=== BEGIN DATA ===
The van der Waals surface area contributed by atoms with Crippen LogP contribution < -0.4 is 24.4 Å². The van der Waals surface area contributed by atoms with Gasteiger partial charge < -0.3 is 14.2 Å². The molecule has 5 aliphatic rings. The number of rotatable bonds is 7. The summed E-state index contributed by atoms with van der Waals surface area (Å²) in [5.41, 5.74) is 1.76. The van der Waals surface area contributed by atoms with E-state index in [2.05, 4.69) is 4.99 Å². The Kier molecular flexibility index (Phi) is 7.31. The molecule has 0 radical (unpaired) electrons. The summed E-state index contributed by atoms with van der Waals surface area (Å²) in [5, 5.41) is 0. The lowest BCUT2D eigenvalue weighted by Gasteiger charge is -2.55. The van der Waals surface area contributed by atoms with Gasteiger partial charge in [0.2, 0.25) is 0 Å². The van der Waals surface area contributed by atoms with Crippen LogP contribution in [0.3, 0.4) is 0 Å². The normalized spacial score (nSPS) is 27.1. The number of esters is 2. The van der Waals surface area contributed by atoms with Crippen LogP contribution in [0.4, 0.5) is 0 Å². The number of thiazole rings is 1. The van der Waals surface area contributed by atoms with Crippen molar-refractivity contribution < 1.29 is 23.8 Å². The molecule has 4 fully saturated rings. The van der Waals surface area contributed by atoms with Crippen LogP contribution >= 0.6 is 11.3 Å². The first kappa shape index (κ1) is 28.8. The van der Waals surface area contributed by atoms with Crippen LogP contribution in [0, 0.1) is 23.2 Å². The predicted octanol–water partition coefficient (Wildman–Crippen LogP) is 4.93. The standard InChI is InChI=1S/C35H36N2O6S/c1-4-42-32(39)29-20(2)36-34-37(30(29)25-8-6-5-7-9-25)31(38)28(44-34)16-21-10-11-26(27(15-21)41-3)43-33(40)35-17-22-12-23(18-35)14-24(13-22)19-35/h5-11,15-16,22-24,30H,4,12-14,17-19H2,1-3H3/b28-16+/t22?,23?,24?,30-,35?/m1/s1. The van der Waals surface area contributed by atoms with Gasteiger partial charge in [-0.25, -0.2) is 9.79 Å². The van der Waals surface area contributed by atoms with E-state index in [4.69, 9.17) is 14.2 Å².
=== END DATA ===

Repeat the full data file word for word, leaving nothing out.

The van der Waals surface area contributed by atoms with Crippen LogP contribution < -0.4 is 24.4 Å². The van der Waals surface area contributed by atoms with Gasteiger partial charge < -0.3 is 14.2 Å². The molecule has 5 aliphatic rings. The number of rotatable bonds is 7. The summed E-state index contributed by atoms with van der Waals surface area (Å²) in [5.41, 5.74) is 1.76. The van der Waals surface area contributed by atoms with E-state index in [2.05, 4.69) is 4.99 Å². The Kier molecular flexibility index (Phi) is 7.31. The molecule has 0 radical (unpaired) electrons. The summed E-state index contributed by atoms with van der Waals surface area (Å²) in [5, 5.41) is 0. The lowest BCUT2D eigenvalue weighted by Gasteiger charge is -2.55. The van der Waals surface area contributed by atoms with Gasteiger partial charge in [0.2, 0.25) is 0 Å². The van der Waals surface area contributed by atoms with Crippen LogP contribution in [0.3, 0.4) is 0 Å². The normalized spacial score (nSPS) is 27.1. The number of esters is 2. The van der Waals surface area contributed by atoms with Crippen LogP contribution in [0.4, 0.5) is 0 Å². The number of thiazole rings is 1. The van der Waals surface area contributed by atoms with Crippen molar-refractivity contribution < 1.29 is 23.8 Å². The molecule has 4 fully saturated rings. The van der Waals surface area contributed by atoms with Crippen LogP contribution >= 0.6 is 11.3 Å². The first kappa shape index (κ1) is 28.8. The van der Waals surface area contributed by atoms with Crippen LogP contribution in [0, 0.1) is 23.2 Å². The predicted octanol–water partition coefficient (Wildman–Crippen LogP) is 4.93. The standard InChI is InChI=1S/C35H36N2O6S/c1-4-42-32(39)29-20(2)36-34-37(30(29)25-8-6-5-7-9-25)31(38)28(44-34)16-21-10-11-26(27(15-21)41-3)43-33(40)35-17-22-12-23(18-35)14-24(13-22)19-35/h5-11,15-16,22-24,30H,4,12-14,17-19H2,1-3H3/b28-16+/t22?,23?,24?,30-,35?/m1/s1. The van der Waals surface area contributed by atoms with Gasteiger partial charge in [-0.25, -0.2) is 9.79 Å². The van der Waals surface area contributed by atoms with E-state index in [4.69, 9.17) is 14.2 Å².